Despite Clinton Pledge, State Dept. to Pay Out Billions More to Mercs
Spencer Ackerman writes on Danger Room:
Get ready to meet America’s new mercenaries. They could be the same as the old ones.
A new multi-billion dollar private security contract to protect U.S. diplomats is “about to drop” as early as this week, say two State Department sources, who requested anonymity because the contract is not yet finalized and they are not authorized to speak with the press.
So much for Secretary of State Hillary Rodham Clinton’s one-time campaign pledge to ban “private mercenary firms.”
Neither source would say which private security firms have won the four-year contract or how much it will ultimately be worth. The last Worldwide Protective Services contract, awarded in 2005, went to Blackwater, Triple Canopy and DynCorp. Rough estimates place that contract’s value at $2.2 billion.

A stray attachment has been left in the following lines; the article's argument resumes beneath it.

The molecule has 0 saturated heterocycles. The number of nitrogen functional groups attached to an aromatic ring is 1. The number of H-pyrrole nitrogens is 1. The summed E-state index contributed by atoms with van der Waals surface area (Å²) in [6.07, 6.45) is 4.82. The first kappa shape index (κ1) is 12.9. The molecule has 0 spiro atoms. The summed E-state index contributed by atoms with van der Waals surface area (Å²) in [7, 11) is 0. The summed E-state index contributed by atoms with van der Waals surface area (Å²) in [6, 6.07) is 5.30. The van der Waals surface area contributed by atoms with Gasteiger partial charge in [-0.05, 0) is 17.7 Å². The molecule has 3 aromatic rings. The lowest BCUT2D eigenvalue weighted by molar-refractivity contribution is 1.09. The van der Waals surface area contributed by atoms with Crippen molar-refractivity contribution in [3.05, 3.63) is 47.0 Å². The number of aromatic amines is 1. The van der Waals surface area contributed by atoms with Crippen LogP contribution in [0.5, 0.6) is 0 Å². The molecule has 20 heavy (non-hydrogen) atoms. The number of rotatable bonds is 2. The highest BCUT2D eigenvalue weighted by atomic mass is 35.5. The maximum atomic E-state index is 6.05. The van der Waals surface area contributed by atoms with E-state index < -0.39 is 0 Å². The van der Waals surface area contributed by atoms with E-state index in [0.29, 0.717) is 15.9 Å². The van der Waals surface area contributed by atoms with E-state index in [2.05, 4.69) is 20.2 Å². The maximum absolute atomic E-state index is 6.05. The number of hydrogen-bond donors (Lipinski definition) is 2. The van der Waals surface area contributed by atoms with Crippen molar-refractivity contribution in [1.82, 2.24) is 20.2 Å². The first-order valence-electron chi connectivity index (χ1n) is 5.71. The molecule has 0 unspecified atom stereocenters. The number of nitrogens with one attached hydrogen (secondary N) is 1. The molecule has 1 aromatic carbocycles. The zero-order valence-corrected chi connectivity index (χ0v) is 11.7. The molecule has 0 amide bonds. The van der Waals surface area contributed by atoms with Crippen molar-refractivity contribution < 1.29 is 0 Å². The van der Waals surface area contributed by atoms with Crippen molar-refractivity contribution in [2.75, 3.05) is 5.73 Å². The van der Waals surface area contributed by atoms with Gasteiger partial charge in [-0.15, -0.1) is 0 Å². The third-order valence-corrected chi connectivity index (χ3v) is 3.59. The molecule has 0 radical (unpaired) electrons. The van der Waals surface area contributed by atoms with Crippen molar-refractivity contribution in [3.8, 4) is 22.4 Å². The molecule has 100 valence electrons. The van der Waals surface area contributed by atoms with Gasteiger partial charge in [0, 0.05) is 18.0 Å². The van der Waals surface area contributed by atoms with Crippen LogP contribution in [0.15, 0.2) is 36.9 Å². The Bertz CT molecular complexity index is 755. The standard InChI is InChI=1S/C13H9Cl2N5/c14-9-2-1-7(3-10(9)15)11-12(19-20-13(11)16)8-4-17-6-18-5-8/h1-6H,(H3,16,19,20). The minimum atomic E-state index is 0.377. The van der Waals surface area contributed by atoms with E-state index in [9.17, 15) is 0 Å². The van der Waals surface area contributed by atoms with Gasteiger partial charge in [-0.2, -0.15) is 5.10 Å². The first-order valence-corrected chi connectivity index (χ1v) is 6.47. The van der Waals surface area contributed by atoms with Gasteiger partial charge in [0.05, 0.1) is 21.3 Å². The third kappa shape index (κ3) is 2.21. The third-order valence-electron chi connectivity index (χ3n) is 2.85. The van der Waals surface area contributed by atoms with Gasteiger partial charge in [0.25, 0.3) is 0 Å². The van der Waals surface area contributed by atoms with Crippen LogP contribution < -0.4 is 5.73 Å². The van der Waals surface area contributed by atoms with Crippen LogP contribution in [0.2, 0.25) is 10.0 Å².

This one is likely to be even more lucrative. That’s because this time, the reduction and forthcoming withdrawal of U.S. troops in Iraq is causing the State Department to splurge on private security. In June, a senior department official told the congressional Wartime Contracting Commission that the department requires “between 6,000 and 7,000 security contractors” in Iraq, up from its current 2,700 armed guards. And that doesn’t even take into account those needed to guard the expanded U.S. civilian presence in Afghanistan. Mo’ mercs, mo’ money. And mo’ danger: this year, for the first time, U.S. contractor deaths in Iraq and Afghanistan exceeded troop deaths, ProPublica found.